With the future of peace with the Palestinians thrown into question by a rash of closely spaced Hamas suicide bombings, Israel has imposed stringent security measures in an effort to stave off the wave of fundamentalist terror.
And in a departure from previous policy, Prime Minister Shimon Peres this week linked as Israeli redeployment in the West Bank town of Hebron scheduled for later this month to a demand that Palestine Liberation Organization officials revoke those portions of their charter that call for the destruction of Israel.
The redeployment, which in the past had been linked to the Palestinian leadership’s ability to combat terror,”will be examined in light of Palestinian fulfillment of obligations,” peres told reporters.
PLO leader Yasser Arafat, responding to Peres’ sharp calls for a crackdown on terror, said Monday that he was ready to cooperate fully with Israel and announced that he had outlawed the military wings of Hamas and other Islamic fundamentalist groups in the self-rule areas.
Later that day, Palestinian security officials said they had arrested Mohammed Abu Wardeh, 28, of the West Bank town of Ramallah, whom they said was the “mastermind” behind the four suicide bombings of the past two weeks.
Wardeh acted under the instructions of handlers based in Damascus, according to Israel Television.
It remained unclear whether Wardeh would be turned over to Israel or face prosecution by Palestinian authorities.
In Israel, security forces adopted punitive measures Tuesday against the families of suicide bombers, sealing the homes of 11 terrorists, including that of Yehiya Ayash, who was killed in an explosion in Gaza in January.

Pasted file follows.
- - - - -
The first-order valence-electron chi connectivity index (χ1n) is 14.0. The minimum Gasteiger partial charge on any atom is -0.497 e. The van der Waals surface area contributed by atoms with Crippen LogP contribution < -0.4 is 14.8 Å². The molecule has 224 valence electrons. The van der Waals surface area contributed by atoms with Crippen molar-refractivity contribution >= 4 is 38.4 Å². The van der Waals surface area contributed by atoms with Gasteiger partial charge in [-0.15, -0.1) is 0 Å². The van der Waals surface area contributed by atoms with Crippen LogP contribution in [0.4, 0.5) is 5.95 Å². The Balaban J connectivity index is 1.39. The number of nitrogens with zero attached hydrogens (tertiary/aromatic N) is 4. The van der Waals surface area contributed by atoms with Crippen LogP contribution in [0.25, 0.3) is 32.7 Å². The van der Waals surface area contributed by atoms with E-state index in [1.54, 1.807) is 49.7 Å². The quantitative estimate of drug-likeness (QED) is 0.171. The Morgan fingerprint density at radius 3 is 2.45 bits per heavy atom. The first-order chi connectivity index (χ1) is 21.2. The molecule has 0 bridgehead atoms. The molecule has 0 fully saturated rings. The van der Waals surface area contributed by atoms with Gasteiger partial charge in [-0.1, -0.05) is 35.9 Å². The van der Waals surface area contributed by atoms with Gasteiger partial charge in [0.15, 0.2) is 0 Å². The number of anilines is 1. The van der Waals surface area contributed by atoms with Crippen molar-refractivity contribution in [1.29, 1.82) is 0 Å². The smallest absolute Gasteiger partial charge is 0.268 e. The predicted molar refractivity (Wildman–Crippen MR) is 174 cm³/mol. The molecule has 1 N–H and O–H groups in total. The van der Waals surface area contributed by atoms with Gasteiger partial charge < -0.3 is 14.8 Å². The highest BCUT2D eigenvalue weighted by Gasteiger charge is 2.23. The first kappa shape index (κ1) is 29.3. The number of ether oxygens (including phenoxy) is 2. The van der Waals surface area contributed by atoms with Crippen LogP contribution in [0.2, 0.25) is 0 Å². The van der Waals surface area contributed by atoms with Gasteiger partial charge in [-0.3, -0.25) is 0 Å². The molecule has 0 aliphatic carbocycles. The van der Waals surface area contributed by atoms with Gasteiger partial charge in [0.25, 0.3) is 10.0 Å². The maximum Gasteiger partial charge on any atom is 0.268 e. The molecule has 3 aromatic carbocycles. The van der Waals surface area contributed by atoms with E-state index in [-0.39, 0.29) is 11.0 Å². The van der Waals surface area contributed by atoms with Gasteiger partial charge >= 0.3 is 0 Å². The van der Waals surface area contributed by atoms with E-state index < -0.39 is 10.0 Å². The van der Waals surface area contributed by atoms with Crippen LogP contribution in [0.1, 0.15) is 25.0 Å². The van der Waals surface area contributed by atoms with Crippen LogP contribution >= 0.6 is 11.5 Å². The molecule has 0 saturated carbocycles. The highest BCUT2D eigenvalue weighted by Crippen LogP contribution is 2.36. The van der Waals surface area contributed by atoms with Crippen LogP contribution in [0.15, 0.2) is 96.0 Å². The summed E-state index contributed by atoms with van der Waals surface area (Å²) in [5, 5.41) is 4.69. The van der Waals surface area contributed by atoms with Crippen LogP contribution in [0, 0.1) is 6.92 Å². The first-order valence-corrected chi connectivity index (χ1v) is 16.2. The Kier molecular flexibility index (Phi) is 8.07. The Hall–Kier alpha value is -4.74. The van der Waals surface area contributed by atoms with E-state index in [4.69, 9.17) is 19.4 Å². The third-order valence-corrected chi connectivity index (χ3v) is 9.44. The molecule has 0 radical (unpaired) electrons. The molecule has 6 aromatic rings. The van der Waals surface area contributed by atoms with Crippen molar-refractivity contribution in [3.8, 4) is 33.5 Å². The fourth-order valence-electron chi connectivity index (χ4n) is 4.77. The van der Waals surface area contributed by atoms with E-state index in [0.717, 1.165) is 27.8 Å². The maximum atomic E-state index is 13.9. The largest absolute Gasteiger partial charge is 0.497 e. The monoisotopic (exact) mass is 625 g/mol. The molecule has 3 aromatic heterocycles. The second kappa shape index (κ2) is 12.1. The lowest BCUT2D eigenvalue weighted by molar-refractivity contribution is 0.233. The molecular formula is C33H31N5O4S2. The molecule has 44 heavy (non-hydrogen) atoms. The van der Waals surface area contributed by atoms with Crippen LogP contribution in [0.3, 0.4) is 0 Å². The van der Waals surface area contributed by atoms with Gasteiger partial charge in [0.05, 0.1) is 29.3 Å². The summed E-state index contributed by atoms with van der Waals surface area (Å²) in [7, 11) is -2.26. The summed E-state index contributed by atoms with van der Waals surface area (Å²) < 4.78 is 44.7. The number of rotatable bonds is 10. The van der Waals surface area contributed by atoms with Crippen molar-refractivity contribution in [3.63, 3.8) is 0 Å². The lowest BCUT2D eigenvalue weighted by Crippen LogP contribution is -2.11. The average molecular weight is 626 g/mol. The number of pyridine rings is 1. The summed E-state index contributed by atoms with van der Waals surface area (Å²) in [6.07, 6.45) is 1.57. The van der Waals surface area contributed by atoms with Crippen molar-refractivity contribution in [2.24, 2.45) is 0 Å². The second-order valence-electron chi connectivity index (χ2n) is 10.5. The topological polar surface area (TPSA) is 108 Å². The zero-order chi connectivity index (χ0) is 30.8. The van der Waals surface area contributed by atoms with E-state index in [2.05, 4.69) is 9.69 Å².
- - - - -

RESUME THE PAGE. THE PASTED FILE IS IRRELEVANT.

Public Security Minister Moshe Shahal announced that Hamas institutions in eastern Jerusalem would be closed down.
In addition to the closure already imposed on the territories after the Feb.25 suicide bombings in Jerusalem and Ashkelon, Israeli officials began taking additional steps to control traffic into Israel from the territories.
Maj. Gen. Ilan Biran, head of the Israel Defense Force’s central command, announced the imposition of a closure on some 460 Palestinian villages in the West Bank.
Speaking at a news briefing Tuesday, he said that some 1.2 million Palestinians were effectively under restrictive orders.
In a move directed at Israeli employers of low-paid Palestinian laborers, Biran also announced that Israelis would be prohibited from driving Palestinians into Israel in their own vehicles, and that the Egged and Dan bus cooperatives were barred from transporting any Palestinians into Israel.
Police also launched a campaign to identify and arrest Israelis found to be illegally employing Palestinians in their homes.
The wave of violence of the past two weeks has placed a question mark on the future of the peace process.
In Tel Aviv on Monday, demonstrators converged on the site of the suicide bombing in an outpouring of grief and anger.
After stormy protests the night before, protesters were kept under control Tuesday by a strong security presence, which kept the crowds behind police barricades to allow traffic to pass.
Some of the demonstrators lit memorial candles for the victims and scrawled anti-government slogans on sheets of paper at the site.
Groups of protesters intermittently burst out shouting, “Death to Arabs,” and “Peres, go home.”
A steady stream of people picked through the crowd, some stopping to look at the memorial candles and flowers laid at the site, others to stare silently at the stores with blown-out windows, curtains flapping in breeze.
The shouting of demonstrators was interspersed with the sound of drilling, as shopkeepers set to the repairing the damage.